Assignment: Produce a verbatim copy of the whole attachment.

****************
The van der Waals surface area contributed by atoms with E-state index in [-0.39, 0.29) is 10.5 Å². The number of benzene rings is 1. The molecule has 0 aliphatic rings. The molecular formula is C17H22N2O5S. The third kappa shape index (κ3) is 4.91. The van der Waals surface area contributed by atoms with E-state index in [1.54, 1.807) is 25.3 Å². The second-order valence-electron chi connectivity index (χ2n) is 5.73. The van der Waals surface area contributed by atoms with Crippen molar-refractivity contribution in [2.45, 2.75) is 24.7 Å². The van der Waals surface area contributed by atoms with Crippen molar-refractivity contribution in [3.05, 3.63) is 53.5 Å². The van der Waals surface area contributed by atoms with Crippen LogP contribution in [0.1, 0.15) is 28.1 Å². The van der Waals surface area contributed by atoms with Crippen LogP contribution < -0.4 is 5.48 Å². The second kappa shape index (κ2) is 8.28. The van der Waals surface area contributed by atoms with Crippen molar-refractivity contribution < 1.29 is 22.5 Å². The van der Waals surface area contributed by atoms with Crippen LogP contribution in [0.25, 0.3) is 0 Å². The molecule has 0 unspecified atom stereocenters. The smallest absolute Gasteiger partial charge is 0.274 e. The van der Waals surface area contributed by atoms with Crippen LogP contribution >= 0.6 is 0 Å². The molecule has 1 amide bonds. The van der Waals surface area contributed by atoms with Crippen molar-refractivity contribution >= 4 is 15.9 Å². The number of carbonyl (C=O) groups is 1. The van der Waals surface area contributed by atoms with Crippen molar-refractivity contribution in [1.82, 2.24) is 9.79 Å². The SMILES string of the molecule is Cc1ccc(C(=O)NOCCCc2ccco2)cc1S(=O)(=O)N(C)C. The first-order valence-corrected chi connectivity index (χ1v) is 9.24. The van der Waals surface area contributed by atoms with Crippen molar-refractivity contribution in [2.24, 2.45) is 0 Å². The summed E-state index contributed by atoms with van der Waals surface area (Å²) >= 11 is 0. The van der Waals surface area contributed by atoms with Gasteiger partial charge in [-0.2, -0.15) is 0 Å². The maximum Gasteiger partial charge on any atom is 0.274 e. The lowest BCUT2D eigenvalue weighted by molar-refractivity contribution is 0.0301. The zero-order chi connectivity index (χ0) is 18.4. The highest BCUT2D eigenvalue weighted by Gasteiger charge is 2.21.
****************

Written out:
The van der Waals surface area contributed by atoms with E-state index in [-0.39, 0.29) is 10.5 Å². The number of benzene rings is 1. The molecule has 0 aliphatic rings. The molecular formula is C17H22N2O5S. The third kappa shape index (κ3) is 4.91. The van der Waals surface area contributed by atoms with E-state index in [1.54, 1.807) is 25.3 Å². The second-order valence-electron chi connectivity index (χ2n) is 5.73. The van der Waals surface area contributed by atoms with Crippen molar-refractivity contribution in [2.45, 2.75) is 24.7 Å². The van der Waals surface area contributed by atoms with Crippen molar-refractivity contribution in [3.05, 3.63) is 53.5 Å². The van der Waals surface area contributed by atoms with Crippen LogP contribution in [0.1, 0.15) is 28.1 Å². The van der Waals surface area contributed by atoms with Crippen LogP contribution < -0.4 is 5.48 Å². The second kappa shape index (κ2) is 8.28. The van der Waals surface area contributed by atoms with Crippen molar-refractivity contribution < 1.29 is 22.5 Å². The van der Waals surface area contributed by atoms with Crippen LogP contribution in [0.25, 0.3) is 0 Å². The molecule has 0 unspecified atom stereocenters. The smallest absolute Gasteiger partial charge is 0.274 e. The van der Waals surface area contributed by atoms with Crippen LogP contribution >= 0.6 is 0 Å². The molecule has 1 amide bonds. The van der Waals surface area contributed by atoms with Crippen molar-refractivity contribution >= 4 is 15.9 Å². The number of carbonyl (C=O) groups is 1. The van der Waals surface area contributed by atoms with Crippen molar-refractivity contribution in [1.82, 2.24) is 9.79 Å². The SMILES string of the molecule is Cc1ccc(C(=O)NOCCCc2ccco2)cc1S(=O)(=O)N(C)C. The first-order valence-corrected chi connectivity index (χ1v) is 9.24. The van der Waals surface area contributed by atoms with Crippen molar-refractivity contribution in [2.24, 2.45) is 0 Å². The summed E-state index contributed by atoms with van der Waals surface area (Å²) >= 11 is 0. The van der Waals surface area contributed by atoms with Gasteiger partial charge in [-0.2, -0.15) is 0 Å². The maximum Gasteiger partial charge on any atom is 0.274 e. The lowest BCUT2D eigenvalue weighted by molar-refractivity contribution is 0.0301. The zero-order chi connectivity index (χ0) is 18.4. The highest BCUT2D eigenvalue weighted by Gasteiger charge is 2.21.